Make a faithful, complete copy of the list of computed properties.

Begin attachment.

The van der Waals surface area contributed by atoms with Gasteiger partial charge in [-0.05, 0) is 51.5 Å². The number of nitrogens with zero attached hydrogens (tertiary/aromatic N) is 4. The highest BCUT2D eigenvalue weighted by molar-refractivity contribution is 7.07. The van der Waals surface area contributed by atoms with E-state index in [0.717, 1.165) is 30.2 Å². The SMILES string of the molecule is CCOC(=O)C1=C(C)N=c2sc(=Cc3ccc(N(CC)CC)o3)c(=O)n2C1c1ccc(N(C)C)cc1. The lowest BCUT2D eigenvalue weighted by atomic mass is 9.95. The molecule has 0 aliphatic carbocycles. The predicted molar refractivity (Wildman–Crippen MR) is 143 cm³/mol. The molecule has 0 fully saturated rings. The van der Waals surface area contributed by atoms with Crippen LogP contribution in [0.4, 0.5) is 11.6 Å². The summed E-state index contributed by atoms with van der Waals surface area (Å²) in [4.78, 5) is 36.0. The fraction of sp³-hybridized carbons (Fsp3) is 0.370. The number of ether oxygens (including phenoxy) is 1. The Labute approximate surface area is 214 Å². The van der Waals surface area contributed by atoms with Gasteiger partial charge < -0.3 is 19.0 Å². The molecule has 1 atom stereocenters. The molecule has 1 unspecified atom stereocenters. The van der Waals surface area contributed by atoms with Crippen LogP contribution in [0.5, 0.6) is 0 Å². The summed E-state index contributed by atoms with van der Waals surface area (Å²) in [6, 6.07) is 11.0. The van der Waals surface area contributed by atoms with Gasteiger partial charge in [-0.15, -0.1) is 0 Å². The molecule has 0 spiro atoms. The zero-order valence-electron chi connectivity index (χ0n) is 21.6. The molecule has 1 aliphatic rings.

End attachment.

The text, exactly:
The van der Waals surface area contributed by atoms with Gasteiger partial charge in [-0.05, 0) is 51.5 Å². The number of nitrogens with zero attached hydrogens (tertiary/aromatic N) is 4. The highest BCUT2D eigenvalue weighted by molar-refractivity contribution is 7.07. The van der Waals surface area contributed by atoms with E-state index in [0.717, 1.165) is 30.2 Å². The SMILES string of the molecule is CCOC(=O)C1=C(C)N=c2sc(=Cc3ccc(N(CC)CC)o3)c(=O)n2C1c1ccc(N(C)C)cc1. The lowest BCUT2D eigenvalue weighted by atomic mass is 9.95. The molecule has 0 aliphatic carbocycles. The predicted molar refractivity (Wildman–Crippen MR) is 143 cm³/mol. The molecule has 0 fully saturated rings. The van der Waals surface area contributed by atoms with Crippen LogP contribution in [0.4, 0.5) is 11.6 Å². The summed E-state index contributed by atoms with van der Waals surface area (Å²) in [4.78, 5) is 36.0. The fraction of sp³-hybridized carbons (Fsp3) is 0.370. The number of ether oxygens (including phenoxy) is 1. The Labute approximate surface area is 214 Å². The van der Waals surface area contributed by atoms with Gasteiger partial charge < -0.3 is 19.0 Å². The molecule has 1 atom stereocenters. The molecule has 1 unspecified atom stereocenters. The van der Waals surface area contributed by atoms with Crippen LogP contribution in [0.5, 0.6) is 0 Å². The summed E-state index contributed by atoms with van der Waals surface area (Å²) in [6, 6.07) is 11.0. The van der Waals surface area contributed by atoms with Gasteiger partial charge in [-0.15, -0.1) is 0 Å². The molecule has 0 spiro atoms. The zero-order valence-electron chi connectivity index (χ0n) is 21.6. The molecule has 1 aliphatic rings.